Wednesday, January 31, 2007


I received an e-mail from Burlington's master experimental musician Greg Davis today, and it looks like he has a new musical project & an upcoming local performance.

"Sun Circle" is a collaboration with Zach Wallace, and they are starting an east coast tour with a show at the Green Door (10 Howard St. Burlington) on Saturday, February 10th at 8:00 PM. Also on the bill is Wind-Up Bird (Joseph Grimm). Here's the press release:

SUN CIRCLE is a new musical offering from Greg Davis and Zach
Wallace. Psychoacoustic minimalism meets psychedelic maximalism.
Ecstatic high volume drones, long form trance musics and peace
noise. Bowed strings, voices, organs, percussion and world
instruments. Greg Davis lives in Burlington, Vermont. He has played
shows all over the world with many different people and has released
solo and collaborative albums on many different labels, including
Carpark records and Kranky.
Zach Wallace lives in Ann Arbor, Michigan. He plays with Memorize the
Sky, His Name is Alive and Psalm Alarm, and has played with people
ranging from Tony Conrad to Anthony Braxton.
New SUN CIRCLE cdr out now on Lichen Records.

THE WIND UP BIRD, Providence, RI: Interior stillness, deep listening,
aural hallucinations; prayer surrogate in sound. Drawing inspiration
from 60's composers like Terry Riley and Gyorgy Ligeti, Joseph Grimm
is an emerging composer and performer whose works straddle the line
between electroacoustic new music composition and underground
experimental noise. Working under the name The Wind-Up Bird, Grimm's
music often explores polyrhythm by juxtaposing many simultaneous
tempos and periodicities. Oceanic, subliminal drones vibrate below
clouds of warm digital pinpricks. Using delay networks, distortions,
and other modulations, Grimm performs gradual but drastic
transformations of input from live sound sources, emphasizing real-
time creation, metamorphosis, and improvisation. His work is often
realized with the aid of custom software programmed in the max| msp
environment. He has used violin, pedal steel guitar, horns, marimba,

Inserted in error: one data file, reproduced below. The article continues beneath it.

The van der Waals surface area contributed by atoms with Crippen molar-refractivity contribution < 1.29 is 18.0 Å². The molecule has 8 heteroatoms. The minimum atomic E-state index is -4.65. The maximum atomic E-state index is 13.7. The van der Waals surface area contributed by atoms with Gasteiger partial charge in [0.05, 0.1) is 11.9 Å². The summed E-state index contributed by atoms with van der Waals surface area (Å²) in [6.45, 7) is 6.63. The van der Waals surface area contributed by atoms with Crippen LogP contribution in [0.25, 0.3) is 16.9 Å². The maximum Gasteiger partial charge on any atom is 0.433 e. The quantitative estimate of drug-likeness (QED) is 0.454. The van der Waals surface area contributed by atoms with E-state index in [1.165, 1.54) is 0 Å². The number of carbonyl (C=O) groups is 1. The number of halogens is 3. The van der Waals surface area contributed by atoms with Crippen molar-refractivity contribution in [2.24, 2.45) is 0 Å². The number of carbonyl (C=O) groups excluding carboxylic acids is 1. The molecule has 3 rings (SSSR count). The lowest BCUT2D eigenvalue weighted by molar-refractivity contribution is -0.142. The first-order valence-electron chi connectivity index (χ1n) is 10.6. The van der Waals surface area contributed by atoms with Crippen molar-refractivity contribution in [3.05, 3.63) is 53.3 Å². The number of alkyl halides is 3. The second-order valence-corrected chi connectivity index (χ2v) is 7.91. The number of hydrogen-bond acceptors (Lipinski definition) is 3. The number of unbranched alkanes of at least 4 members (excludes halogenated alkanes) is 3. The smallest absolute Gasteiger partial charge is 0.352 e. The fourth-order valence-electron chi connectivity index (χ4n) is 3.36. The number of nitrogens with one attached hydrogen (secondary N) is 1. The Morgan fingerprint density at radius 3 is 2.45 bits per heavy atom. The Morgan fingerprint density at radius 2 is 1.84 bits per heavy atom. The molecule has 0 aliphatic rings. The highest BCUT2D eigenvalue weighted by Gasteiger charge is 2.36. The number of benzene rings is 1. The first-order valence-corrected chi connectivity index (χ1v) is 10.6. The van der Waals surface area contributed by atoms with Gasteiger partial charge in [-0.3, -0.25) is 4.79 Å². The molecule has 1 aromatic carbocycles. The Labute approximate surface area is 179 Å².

and other instruments; but recent work uses only the singing voice as
a sound source for hallucinogenic, surround-sound drone improvisations.

It's an all-ages show and only five bucks. Judging from Greg's last Burlington show (when he opened for Avey Tare and Kria Brekkan @ Firehouse) it should be worth every penny. See you there for some droney goodness!

Oh yeah, here's the tour dates:

SUN CIRCLE & WIND-UP BIRD winter east coast tour:
2.09.07 - casa del popolo - montreal QC - with dead bush
2.10.07 - green door studio - burlington VT
2.11.07 - the sound post - portland ME
2.12.07 - as220 - providence RI - with northern cross
2.13.07 - ark (17 edinboro st) - boston MA - with red horse
2.14.07 - fort sunshine - new haven CT - with landing
2.15.07 - tonic - new york NY
2.16.07 - floristree - baltimore MD - with these are powers
2.17.07 - circle of hope - philadelphia PA - with ramona cordova
2.18.07 - house show (26 commerce) - beacon NY
2.19.07 - smog - bard college

Tuesday, January 30, 2007


I made a pilgrimage to PurePop last night to buy things to make me happy. I purchased a few new albums--

Animal Collective, "People" (EP)

I loves me the Animal Collective I does. And while this album certainly isn't a disappointment, I have to admit I was hoping for more. Okay, fine, it's just an EP. But the tracks just seem kind of lazy and not too much of an advancement from the sound on "Feels". Animal Collective could be called a lot of things, but complacent is not one of them. But that's kind of how I feel on this one. "Tikwid" is a good song and definitely the standout here, but it still could have been much more. If you're an AC fan, "People" is worth buying. I certainly wouldn't recommend it as an intro to the group though--they're much better than this.

Arbouretum, "Rites of Uncovering"

I'd never even heard of this band before, but it was in one of the listening booths so I gave it a shot. It sounded like a mix between Will Oldham, Jim Morrison and the Moody Blues. This is usually not a formula for musical success in my mind, but here it works. A very simple, subtle, moody & atmospheric album. Highly recommended.

Mum, "The Peel Sessions"

I haven't had a chance to listen to this one yet, but I'll give a review when I do.

The Knife, "Silent Shout"

I've been playing a burned copy of this for a couple months now & decided that I should buy it to salvage my conscience. If you haven't heard this album yet, I recommend it--very dark and moody, but also fun & danceable. It even makes me want to do my White Guy Overbite dance--

Sunday, January 28, 2007